My wife and I bought our first home in 1989. That was a banner year for real estate – in more ways than one. The real estate market had experienced appreciation of close to 20% each year during the previous five years. As a result, we paid almost exactly double the price that our seller had paid five years earlier.
This got my attention. We’d paid more than we could afford at the time, and the monthly loan payments were a real challenge. But given the rapid increase in prices I’d seen over the preceding years, I figured that if we needed to get out, then we’d sell at a profit. Little did I anticipate that we’d hold the house for 7 years, do many improvements, and then sell at a loss.
For many years afterwards I’d mention to friends and acquaintances that we had lost money in the California real estate market. Nobody could believe it. All around us prices were escalating ever upwards, and the thought of losing money in real estate seemed like an impossibility. I was the only person I knew of who had lost money in the California real estate market.
Fast forward to 2010. I’ve been practicing real estate law now for over 20 years. My first foreclosure matters were in 1987, and after that I hadn’t really worked on any for close to 15 years. And then the market turned downwards. I now consult on short sale and foreclosure matters on nearly a daily basis. The white-hot appreciation of five years ago is gone, and homeowners are just trying to find out the best way to walk away from their homes – with most of them experiencing substantial loss. It’s a difficult time.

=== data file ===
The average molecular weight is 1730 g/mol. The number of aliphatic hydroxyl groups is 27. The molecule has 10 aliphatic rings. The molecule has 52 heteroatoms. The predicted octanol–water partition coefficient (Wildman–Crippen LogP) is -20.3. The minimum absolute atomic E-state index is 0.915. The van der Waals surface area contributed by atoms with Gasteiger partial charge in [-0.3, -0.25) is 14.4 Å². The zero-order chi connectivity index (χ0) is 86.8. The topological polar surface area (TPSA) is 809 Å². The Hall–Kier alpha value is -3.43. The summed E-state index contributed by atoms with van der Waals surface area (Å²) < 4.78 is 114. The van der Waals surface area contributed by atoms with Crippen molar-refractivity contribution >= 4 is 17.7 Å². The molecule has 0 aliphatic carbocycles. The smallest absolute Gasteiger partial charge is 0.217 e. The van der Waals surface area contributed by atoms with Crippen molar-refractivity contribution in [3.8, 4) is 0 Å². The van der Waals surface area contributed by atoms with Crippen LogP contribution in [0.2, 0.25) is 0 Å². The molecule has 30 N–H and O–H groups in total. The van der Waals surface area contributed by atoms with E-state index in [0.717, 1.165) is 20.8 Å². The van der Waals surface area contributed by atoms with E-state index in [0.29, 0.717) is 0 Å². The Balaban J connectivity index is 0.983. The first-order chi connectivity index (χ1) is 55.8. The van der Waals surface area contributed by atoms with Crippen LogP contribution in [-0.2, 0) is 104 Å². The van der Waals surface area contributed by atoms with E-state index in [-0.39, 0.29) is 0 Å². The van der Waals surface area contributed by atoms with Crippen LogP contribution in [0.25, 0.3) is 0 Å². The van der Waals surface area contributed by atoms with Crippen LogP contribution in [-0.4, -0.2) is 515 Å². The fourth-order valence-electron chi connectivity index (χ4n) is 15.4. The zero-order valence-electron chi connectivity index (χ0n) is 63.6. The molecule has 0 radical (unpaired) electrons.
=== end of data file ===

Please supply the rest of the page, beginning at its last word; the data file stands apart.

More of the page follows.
It’s difficult to work on scraping together a down payment, then experience the excitement of moving into a new home, and make improvements only to find out years later that the home is worth half of what you paid for it. Some homeowners choose to stay in their homes even in these situations. But other homeowners are transferred in their jobs or they experience employment setbacks. These owners have limited options with respect to their homes.
Many people are of the opinion that the best way to walk away from their home is through a short sale. But that’s not always the case. Liability issues can linger after a short sale – even though homeowners may believe that they are done with the property once it’s sold.
Mortgage, short sale and foreclosure law is complex. These subjects involve complicated tax and liability issues. Sometimes the best approach for a homeowner in distress is to short sale a property, but other times foreclosure is a far better option. Bankruptcy is the best option for some owners.
Because of the complex issues and law involved, homeowners are prudent when they seek competent, qualified, experienced tax and legal advice.